Flowers and landscape by serendipity.
* Live or artificial flowers
* Watercolor paper
* Masking tape
* Assorted colored tissue paper
* Large watercolor brushes
* Water bowls
* Paper towels
* Plastic wrap
LEARNING OF OBJECTIVES
* become familiar with the art of the Impressionists.
* create a landscape from a spontaneously developed background.
This lesson begins with having students draw from life in their sketchbooks. For this purpose, I bring live or artificial flowers to class. The students determine from what position to draw the flowers, propping them up using their books, purses or water bowls.
This can be expanded to include trees or flowers on the school grounds, or neighborhoods around the school. If the weather doesn't cooperate, students can draw trees by a window from inside the school. Decorative plants inside the building also make interesting subject matter.
PREPARING THE WATERCOLOR PAPER Various techniques can be used to "pre-tone" watercolor paper (you may determine the size of paper for the students to use). The first is to place small crumpled pieces of colored tissue paper on the watercolor paper. A watercolor brush is then used to generously add water to the tissue. As the tissue is flattened by the water, it stains the watercolor paper. Continue this process with additional pieces of colored tissue paper (do not remove the tissue paper). Allow the paper to dry overnight.
For the second technique, wet a small section of watercolor paper with water. Drop in watercolor paint, using the wet-on-wet technique. While the paint and paper are still wet, place a piece of plastic wrap on top of the painted section, making sure the wrap is wrinkled. Place each piece of wrap down once and do not remove. Continue to paint and add wrap, section by section, to the entire watercolor paper.
In technique three, wet the entire watercolor paper. Apply washes of watercolor without a traditional brush. Instead, use a spray bottle, yarn, sponge, straw, toothbrush, leaves and interesting textures to add color.
The fourth and final technique simply entails combining any or all of the above techniques together. In all cases, allow the watercolor paper to dry overnight.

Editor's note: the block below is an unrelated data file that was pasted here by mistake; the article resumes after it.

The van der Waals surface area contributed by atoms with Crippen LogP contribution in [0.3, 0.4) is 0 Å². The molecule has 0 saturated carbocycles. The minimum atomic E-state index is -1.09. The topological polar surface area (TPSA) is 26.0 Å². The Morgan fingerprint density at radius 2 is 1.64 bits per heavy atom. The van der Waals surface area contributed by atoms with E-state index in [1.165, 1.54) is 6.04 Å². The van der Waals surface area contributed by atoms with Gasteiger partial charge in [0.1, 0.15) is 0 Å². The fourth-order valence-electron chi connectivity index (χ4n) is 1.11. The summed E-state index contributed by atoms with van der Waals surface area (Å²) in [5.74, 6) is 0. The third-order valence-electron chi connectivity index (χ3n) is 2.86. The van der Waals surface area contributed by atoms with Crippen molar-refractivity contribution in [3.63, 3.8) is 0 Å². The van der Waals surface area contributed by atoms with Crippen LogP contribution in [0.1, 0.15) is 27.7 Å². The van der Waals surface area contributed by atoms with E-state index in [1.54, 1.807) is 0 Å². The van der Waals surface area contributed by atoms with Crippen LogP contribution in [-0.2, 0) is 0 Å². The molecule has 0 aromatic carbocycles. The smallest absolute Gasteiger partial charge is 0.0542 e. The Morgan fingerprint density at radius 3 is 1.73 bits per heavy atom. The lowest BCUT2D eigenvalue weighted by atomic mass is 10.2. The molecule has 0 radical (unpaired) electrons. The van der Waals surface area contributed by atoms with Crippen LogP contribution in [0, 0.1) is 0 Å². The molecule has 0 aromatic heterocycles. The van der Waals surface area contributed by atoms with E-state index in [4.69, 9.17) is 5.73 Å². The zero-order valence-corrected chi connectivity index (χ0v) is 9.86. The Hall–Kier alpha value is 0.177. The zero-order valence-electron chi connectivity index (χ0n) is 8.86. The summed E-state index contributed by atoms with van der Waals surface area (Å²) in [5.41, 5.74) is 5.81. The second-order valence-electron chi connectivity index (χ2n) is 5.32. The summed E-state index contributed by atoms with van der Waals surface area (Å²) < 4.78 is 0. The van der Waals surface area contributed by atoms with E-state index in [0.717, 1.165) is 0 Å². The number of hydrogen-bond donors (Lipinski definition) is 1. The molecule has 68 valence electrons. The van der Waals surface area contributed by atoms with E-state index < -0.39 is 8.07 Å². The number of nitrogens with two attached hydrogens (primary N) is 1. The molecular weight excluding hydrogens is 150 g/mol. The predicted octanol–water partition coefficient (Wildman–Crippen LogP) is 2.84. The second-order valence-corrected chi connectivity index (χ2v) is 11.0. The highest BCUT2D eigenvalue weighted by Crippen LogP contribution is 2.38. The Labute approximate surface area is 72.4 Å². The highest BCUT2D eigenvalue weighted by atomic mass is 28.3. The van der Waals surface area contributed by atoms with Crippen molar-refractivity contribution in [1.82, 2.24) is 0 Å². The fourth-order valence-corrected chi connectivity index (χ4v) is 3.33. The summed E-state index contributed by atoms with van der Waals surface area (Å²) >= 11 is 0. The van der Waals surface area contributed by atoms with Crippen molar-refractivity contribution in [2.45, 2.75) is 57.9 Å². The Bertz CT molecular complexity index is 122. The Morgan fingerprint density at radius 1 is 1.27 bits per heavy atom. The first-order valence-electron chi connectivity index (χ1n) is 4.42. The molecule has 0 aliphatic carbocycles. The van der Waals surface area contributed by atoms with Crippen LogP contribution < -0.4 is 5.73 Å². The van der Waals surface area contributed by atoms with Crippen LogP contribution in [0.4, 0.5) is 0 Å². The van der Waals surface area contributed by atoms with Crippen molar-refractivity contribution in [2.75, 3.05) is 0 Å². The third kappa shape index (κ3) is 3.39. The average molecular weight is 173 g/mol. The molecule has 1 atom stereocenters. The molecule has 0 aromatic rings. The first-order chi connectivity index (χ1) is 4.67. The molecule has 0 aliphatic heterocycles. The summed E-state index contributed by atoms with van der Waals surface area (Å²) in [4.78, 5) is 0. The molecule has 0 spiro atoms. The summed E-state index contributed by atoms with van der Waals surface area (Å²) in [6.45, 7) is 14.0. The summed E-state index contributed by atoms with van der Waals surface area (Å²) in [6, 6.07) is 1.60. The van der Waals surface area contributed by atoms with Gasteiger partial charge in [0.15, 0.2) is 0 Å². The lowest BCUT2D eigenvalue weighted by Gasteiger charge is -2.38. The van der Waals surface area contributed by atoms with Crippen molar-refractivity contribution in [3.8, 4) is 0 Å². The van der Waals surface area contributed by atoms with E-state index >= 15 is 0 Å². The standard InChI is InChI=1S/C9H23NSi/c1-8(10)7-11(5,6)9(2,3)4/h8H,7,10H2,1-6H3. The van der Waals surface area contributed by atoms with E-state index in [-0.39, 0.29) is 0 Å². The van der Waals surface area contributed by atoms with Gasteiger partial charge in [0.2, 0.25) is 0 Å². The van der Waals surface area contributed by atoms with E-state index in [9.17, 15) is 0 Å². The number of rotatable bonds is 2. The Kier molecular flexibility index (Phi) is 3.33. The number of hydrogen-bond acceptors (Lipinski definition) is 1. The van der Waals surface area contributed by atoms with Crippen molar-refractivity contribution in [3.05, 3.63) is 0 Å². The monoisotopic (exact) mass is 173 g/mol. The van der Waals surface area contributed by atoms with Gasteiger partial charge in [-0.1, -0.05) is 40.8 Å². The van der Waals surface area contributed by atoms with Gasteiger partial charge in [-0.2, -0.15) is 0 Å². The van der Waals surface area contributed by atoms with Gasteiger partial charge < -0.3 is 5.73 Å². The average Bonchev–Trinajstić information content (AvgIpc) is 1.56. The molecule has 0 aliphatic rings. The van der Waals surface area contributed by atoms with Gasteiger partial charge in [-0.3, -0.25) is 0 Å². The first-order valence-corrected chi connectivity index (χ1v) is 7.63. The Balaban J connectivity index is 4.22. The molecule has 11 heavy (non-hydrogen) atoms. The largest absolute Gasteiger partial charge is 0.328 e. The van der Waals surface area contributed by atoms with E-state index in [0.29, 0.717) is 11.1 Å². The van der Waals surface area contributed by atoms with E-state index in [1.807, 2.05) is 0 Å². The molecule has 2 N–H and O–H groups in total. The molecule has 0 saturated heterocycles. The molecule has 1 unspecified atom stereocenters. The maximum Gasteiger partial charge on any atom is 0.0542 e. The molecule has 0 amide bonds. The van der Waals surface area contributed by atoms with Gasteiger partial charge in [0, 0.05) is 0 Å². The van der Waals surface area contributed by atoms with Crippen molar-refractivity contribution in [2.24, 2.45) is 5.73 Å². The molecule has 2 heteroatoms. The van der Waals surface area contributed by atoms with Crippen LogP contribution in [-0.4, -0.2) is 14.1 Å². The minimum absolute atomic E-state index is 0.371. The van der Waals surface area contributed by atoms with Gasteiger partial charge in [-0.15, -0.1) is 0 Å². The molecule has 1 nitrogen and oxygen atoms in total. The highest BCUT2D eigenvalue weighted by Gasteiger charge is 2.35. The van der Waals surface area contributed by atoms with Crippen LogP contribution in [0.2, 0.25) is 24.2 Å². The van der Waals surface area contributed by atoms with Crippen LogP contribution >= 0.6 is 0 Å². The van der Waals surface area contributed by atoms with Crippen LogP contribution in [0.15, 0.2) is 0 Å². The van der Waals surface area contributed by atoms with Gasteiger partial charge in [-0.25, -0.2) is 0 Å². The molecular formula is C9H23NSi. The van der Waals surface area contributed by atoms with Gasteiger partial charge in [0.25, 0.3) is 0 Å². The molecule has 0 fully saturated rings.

LET'S SEE WHAT DEVELOPS Now comes the fun part! Have the student tape, pin or clip their papers up around the room. Have them stand 6 feet or more away from the piece. They will look at the piece and try to find something to develop. Have the student rotate their paper and, with each rotation, try to find something. One side will predominate with a unique composition. After the student decides which side to develop, discuss the compositional devices that can be used. We use the "CLOUTIS" system, where each letter represents how the elements in the composition could be organized in the space. The elements could be arranged in the form of the letter C in the composition or L, and so on.
IMPRESSIONISTIC INFORMATION Now is the perfect time to discuss Impressionism with the students. In 1874, an art critic named the Impressionist movement after looking at Monet's painting Impression, Sunrise. The critic did not think favorably of the unfinished-looking painting.
The Industrial Revolution helped fuel the Impressionists, who concentrated on people at work and play, and real-life themes. The railroad allowed city people to visit the countryside. This appealed to the Impressionists. Women Impressionists painted scenes inside the home. It was not acceptable for women to paint outdoors like the men.
The Impressionists applied paint in short strokes of color, which was often mixed on the canvas. The viewer's eye blended the short strokes of color together. The painted color captured the effects of light on the subject and often suggested movement.
The camera and black-and-white photography had a profound effect on the Impressionists. Monet played with slow shutter speeds to blur moving figures. Show examples of Impressionist paintings to the class.
CREATIVE PROCESS Returning to the art-making, students begin sketching their plan lightly in pencil on the pre-prepared watercolor paper. They then can experiment with different techniques using oil pastels and/or Prismacolors[R]. After experimentation, the students begin to develop their entire composition.
My students were encouraged to use flowers, especially where they were found in the composition. They could add their flower sketches in the empty areas. During the creative process, I had students walk around the class to observe the work in progress. I also had the students hang their work up and step back to evaluate the impact of the piece. When the work was complete it was prominently displayed.
Sandi Pippin teaches art at Truitt Middle School in Houston, Texas.
|Printer friendly Cite/link Email Feedback|
|Publication:||Arts & Activities|
|Date:||Apr 1, 2003|
|Previous Article:||Dynamic squares. (Teaching art with art).|
|Next Article:||The power of expression.|